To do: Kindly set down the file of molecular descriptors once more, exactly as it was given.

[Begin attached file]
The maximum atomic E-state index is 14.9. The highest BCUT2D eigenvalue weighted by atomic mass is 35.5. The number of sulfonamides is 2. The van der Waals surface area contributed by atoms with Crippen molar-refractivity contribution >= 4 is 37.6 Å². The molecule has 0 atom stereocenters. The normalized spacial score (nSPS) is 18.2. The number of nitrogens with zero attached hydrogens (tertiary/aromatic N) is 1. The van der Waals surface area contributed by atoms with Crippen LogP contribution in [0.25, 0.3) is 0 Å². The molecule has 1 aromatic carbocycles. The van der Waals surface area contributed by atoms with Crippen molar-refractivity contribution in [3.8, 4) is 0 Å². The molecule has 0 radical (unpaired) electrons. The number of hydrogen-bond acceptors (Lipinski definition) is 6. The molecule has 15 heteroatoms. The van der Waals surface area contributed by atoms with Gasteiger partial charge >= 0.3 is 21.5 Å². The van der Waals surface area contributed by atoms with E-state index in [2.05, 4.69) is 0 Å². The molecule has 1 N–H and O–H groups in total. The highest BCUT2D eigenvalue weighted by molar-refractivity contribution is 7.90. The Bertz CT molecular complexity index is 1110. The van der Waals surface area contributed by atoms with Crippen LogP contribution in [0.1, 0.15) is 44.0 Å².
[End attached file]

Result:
The maximum atomic E-state index is 14.9. The highest BCUT2D eigenvalue weighted by atomic mass is 35.5. The number of sulfonamides is 2. The van der Waals surface area contributed by atoms with Crippen molar-refractivity contribution >= 4 is 37.6 Å². The molecule has 0 atom stereocenters. The normalized spacial score (nSPS) is 18.2. The number of nitrogens with zero attached hydrogens (tertiary/aromatic N) is 1. The van der Waals surface area contributed by atoms with Crippen LogP contribution in [0.25, 0.3) is 0 Å². The molecule has 1 aromatic carbocycles. The van der Waals surface area contributed by atoms with Crippen molar-refractivity contribution in [3.8, 4) is 0 Å². The molecule has 0 radical (unpaired) electrons. The number of hydrogen-bond acceptors (Lipinski definition) is 6. The molecule has 15 heteroatoms. The van der Waals surface area contributed by atoms with Gasteiger partial charge >= 0.3 is 21.5 Å². The van der Waals surface area contributed by atoms with E-state index in [2.05, 4.69) is 0 Å². The molecule has 1 N–H and O–H groups in total. The highest BCUT2D eigenvalue weighted by molar-refractivity contribution is 7.90. The Bertz CT molecular complexity index is 1110. The van der Waals surface area contributed by atoms with Crippen LogP contribution in [0.1, 0.15) is 44.0 Å².